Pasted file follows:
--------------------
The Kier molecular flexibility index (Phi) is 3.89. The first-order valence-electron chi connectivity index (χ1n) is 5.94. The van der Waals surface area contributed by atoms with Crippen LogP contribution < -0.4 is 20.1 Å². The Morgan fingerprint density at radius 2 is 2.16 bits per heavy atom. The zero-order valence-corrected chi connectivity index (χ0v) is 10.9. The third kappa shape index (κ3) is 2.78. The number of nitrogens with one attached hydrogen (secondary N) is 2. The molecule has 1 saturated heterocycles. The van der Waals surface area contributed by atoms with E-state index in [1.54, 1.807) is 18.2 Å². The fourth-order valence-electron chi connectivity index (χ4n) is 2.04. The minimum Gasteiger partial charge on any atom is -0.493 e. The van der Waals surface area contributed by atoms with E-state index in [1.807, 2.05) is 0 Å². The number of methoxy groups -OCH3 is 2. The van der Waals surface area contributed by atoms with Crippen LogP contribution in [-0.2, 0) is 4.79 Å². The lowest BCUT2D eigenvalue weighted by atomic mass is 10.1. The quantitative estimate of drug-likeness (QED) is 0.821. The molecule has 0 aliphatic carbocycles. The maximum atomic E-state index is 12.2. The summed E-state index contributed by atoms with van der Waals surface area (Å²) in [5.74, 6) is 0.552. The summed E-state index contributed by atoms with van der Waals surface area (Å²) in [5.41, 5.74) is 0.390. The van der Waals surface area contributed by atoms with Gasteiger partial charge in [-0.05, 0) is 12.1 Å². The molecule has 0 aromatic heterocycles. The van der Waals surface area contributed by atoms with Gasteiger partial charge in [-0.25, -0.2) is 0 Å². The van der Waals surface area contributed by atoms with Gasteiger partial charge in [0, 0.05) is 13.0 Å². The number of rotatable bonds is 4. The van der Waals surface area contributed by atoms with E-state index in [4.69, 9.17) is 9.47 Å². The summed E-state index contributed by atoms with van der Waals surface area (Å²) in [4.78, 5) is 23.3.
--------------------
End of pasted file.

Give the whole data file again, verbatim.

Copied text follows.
The Kier molecular flexibility index (Phi) is 3.89. The first-order valence-electron chi connectivity index (χ1n) is 5.94. The van der Waals surface area contributed by atoms with Crippen LogP contribution < -0.4 is 20.1 Å². The Morgan fingerprint density at radius 2 is 2.16 bits per heavy atom. The zero-order valence-corrected chi connectivity index (χ0v) is 10.9. The third kappa shape index (κ3) is 2.78. The number of nitrogens with one attached hydrogen (secondary N) is 2. The molecule has 1 saturated heterocycles. The van der Waals surface area contributed by atoms with E-state index in [1.54, 1.807) is 18.2 Å². The fourth-order valence-electron chi connectivity index (χ4n) is 2.04. The minimum Gasteiger partial charge on any atom is -0.493 e. The van der Waals surface area contributed by atoms with E-state index in [1.807, 2.05) is 0 Å². The number of methoxy groups -OCH3 is 2. The van der Waals surface area contributed by atoms with Crippen LogP contribution in [-0.2, 0) is 4.79 Å². The lowest BCUT2D eigenvalue weighted by atomic mass is 10.1. The quantitative estimate of drug-likeness (QED) is 0.821. The molecule has 0 aliphatic carbocycles. The maximum atomic E-state index is 12.2. The summed E-state index contributed by atoms with van der Waals surface area (Å²) in [5.74, 6) is 0.552. The summed E-state index contributed by atoms with van der Waals surface area (Å²) in [5.41, 5.74) is 0.390. The van der Waals surface area contributed by atoms with Gasteiger partial charge in [-0.05, 0) is 12.1 Å². The molecule has 0 aromatic heterocycles. The van der Waals surface area contributed by atoms with Gasteiger partial charge in [-0.25, -0.2) is 0 Å². The van der Waals surface area contributed by atoms with Gasteiger partial charge in [0, 0.05) is 13.0 Å². The number of rotatable bonds is 4. The van der Waals surface area contributed by atoms with E-state index in [4.69, 9.17) is 9.47 Å². The summed E-state index contributed by atoms with van der Waals surface area (Å²) in [4.78, 5) is 23.3.